(April 10, 2023). For the past six decades, the Beatles have been considered by most pop music historians and trade publications to be the greatest recording act of all time.

They certainly have the record sales and chart numbers to back it up, and even the harshest critics—contemporarily and retrospectively—have heaped the highest amounts of praise on John, Paul, George and Ringo, crediting them with changing the face of music and influencing countless artists worldwide for 60 years.

Exactly when the Beatles’ 60th anniversary should be celebrated depends on who you ask.  The band had been recording together since the 1950s, when Paul and George were teenagers together in Liverpool.  John joined afterward, and Ringo, who replaced Pete Best as the drummer in 1962, completed the foursome as the world has known them since.

By most accounts, Beatlemania started in Europe in 1963, with the March release of their first album, Please Please Me, in the U.K.  By that December, Capitol Records would rush-release their first American single, “I Want To Hold Your Hand,” at a time when this country was still grieving over the assassination of President John F. Kennedy and was in dire need of escapism, which the Beatles’ lighthearted fare greatly provided at the time.

Within weeks, “Hand” would become the first of 20 No. 1 hits the band would score on the Billboard Hot 100 between 1964 and 1970.

Almost instantly, the Beatles were so popular here in the States that, by April 1964, their songs occupied twelve positions on the Billboard Hot 100–including the entire top five.  It was a feat that went unmatched for more than half a century until the current streaming-heavy era (post-2013) allowed artists to do it more frequently. 

The Beatles rode their incredible wave for more than six years, singlehandedly sparking the first British music invasion of the U.S. and inspiring many sound-alike bands and knockoffs for decades to come.  They pioneered recording techniques (or enhanced those of other artists who inspired them) to create masterpieces like Rubber SoulRevolver, Sgt. Pepper’s Lonely Hearts Club BandMagical Mystery Tour, and Abbey Road, along with those 20 No. 1 singles. 

The pressure of recording, plus relentless touring early in their career and the later creative and personal tensions within the band, ultimately led to the Beatles’ dissolution as the 1960s gave way to the seventies.  

It was on this day in 1970 (April 10) that Paul McCartney confirmed rumors about the band’s breakup in the buildup to his first solo album released a week later (John Lennon had already ventured outside of the group both solo and on projects billed with his wife Yoko Ono).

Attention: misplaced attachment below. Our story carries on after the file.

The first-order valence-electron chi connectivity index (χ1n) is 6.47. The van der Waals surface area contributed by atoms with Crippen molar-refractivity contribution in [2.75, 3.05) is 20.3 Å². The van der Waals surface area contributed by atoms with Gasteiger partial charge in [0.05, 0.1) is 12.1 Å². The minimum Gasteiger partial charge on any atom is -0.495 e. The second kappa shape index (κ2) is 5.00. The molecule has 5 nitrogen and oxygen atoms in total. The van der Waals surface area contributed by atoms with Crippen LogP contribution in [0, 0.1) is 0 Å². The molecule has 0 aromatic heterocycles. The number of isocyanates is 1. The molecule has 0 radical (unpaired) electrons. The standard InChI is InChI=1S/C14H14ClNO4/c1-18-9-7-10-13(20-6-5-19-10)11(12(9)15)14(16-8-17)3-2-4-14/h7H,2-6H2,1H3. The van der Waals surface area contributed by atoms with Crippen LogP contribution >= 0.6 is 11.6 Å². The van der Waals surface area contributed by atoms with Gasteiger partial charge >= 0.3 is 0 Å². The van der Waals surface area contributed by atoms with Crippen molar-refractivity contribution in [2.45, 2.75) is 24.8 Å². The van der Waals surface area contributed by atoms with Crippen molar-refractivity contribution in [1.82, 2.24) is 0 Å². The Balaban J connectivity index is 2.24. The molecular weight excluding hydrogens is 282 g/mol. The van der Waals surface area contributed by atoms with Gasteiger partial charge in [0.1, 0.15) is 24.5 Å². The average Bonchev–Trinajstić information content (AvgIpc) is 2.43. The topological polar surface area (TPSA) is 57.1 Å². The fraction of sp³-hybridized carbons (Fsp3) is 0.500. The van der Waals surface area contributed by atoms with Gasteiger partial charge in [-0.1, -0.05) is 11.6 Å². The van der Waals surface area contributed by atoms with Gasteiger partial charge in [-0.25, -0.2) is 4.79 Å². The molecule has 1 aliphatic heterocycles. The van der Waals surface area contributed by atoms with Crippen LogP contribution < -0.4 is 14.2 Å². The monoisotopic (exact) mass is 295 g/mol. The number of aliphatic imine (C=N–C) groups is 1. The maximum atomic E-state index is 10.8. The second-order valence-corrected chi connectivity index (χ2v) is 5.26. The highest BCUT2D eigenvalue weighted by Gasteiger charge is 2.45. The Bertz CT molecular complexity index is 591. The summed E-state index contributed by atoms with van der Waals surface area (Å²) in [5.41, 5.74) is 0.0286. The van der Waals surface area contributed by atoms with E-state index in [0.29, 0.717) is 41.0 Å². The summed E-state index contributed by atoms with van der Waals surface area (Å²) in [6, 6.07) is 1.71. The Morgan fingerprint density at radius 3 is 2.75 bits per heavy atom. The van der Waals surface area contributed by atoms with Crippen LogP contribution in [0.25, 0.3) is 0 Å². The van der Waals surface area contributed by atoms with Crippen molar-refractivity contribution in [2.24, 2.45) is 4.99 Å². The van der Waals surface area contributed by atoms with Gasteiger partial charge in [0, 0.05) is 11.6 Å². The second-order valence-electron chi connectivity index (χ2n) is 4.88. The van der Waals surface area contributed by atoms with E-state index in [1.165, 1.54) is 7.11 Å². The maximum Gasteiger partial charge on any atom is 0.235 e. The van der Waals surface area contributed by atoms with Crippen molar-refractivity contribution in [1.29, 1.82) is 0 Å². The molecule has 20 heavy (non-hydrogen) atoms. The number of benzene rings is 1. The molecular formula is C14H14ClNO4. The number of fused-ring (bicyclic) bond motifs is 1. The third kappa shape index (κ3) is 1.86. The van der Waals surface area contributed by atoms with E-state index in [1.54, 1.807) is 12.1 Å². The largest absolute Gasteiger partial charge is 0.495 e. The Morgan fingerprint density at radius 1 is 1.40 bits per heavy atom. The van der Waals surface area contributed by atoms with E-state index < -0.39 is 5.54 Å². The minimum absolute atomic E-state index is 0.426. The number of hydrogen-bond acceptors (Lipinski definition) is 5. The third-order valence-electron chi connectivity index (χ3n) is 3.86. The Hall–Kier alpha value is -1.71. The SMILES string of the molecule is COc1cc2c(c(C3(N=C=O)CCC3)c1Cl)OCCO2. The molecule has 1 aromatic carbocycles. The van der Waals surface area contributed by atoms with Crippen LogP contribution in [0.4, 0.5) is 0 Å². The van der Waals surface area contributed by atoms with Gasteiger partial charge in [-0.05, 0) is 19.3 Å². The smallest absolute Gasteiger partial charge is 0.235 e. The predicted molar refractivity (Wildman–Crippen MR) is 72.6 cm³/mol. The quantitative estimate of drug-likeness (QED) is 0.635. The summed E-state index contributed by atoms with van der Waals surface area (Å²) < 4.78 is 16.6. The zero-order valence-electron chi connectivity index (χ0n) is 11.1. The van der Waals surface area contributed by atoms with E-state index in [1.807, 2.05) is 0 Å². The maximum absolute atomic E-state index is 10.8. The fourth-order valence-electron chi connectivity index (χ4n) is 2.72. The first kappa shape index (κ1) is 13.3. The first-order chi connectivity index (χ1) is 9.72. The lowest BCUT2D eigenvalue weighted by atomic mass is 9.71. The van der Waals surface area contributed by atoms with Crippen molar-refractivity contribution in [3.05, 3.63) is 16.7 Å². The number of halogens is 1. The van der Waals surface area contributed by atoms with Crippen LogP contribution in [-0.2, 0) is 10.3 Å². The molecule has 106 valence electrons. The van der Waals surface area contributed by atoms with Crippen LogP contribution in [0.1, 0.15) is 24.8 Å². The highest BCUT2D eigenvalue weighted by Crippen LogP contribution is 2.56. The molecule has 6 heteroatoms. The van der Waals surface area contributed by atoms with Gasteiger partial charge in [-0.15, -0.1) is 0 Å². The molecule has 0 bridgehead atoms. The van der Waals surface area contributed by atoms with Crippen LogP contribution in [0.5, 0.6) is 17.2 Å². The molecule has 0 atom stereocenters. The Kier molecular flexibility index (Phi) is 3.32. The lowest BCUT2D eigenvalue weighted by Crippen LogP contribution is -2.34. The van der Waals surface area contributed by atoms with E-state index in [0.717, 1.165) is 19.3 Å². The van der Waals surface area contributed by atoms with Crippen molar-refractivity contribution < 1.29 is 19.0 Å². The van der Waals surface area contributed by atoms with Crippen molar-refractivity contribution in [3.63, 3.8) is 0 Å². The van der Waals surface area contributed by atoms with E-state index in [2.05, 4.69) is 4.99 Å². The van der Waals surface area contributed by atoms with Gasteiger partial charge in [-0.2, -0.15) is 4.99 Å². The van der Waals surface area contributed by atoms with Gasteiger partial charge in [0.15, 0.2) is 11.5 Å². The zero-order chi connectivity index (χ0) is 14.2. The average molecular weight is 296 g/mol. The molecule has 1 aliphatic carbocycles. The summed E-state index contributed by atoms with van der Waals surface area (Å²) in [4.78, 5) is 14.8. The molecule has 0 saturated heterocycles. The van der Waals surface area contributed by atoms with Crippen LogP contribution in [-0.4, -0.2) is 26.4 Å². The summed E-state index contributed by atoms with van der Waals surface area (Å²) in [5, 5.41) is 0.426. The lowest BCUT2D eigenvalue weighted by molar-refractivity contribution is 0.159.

The Fab Four’s 20 No. 1 singles on the Billboard Hot 100 are still more than any other act has had before or since, and they almost certainly would’ve had more had they continued as a band. 

The biggest question when they broke up was whether they could continue this unprecedented momentum individually and which of the former members would have the greatest success.  

As it turned out, Paul would be that guy, at least commercially speaking, but all four—McCartney, John Lennon, George Harrison and Ringo Starr—would enjoy considerable success away from the Beatles, with each member achieving multiple No. 1 hits (plus several more top tens apiece).

While the four solo men didn’t collectively match the total number of chart-toppers they had as the Beatles, they came pretty darn close with 16 Hot 100 crownings between them (Paul had nine, George three, John and Ringo two each). 

In fact, if you conveniently add their near-misses—their four No. 2-peaking songs—to their No. 1 hits, then you get an even match, which is exactly what this blogger has done for this exclusive 60th anniversary special. 

In honor of the Beatles’ 60th year and on the anniversary of the breakup news that saddened the music world in 1970, djrobblog has tallied those 20 No. 1/ No. 2 songs by the former Fab Four and ranked them in order of how closely they resemble the Beatles’ musical styles while they were still together—or by how “Beatlesque” they are.

Of course, music changed many times over during those post-Beatle years when they were still making big hits (1970-88).  Heck, even the Beatles themselves significantly evolved over the course of their years of recording together during the sixties.

So pinpointing a specific sound or recording technique or musical era to compare their post-Beatles hits to their Fab Four days was a tricky task.

But someone had to do it, at least that’s djrobblog’s motivation on this momentous anniversary occasion.

So read on to see where each of those 20 chart-topping, post-Beatles hits stand according to how likely they could’ve been done by the greatest band in pop/rock history.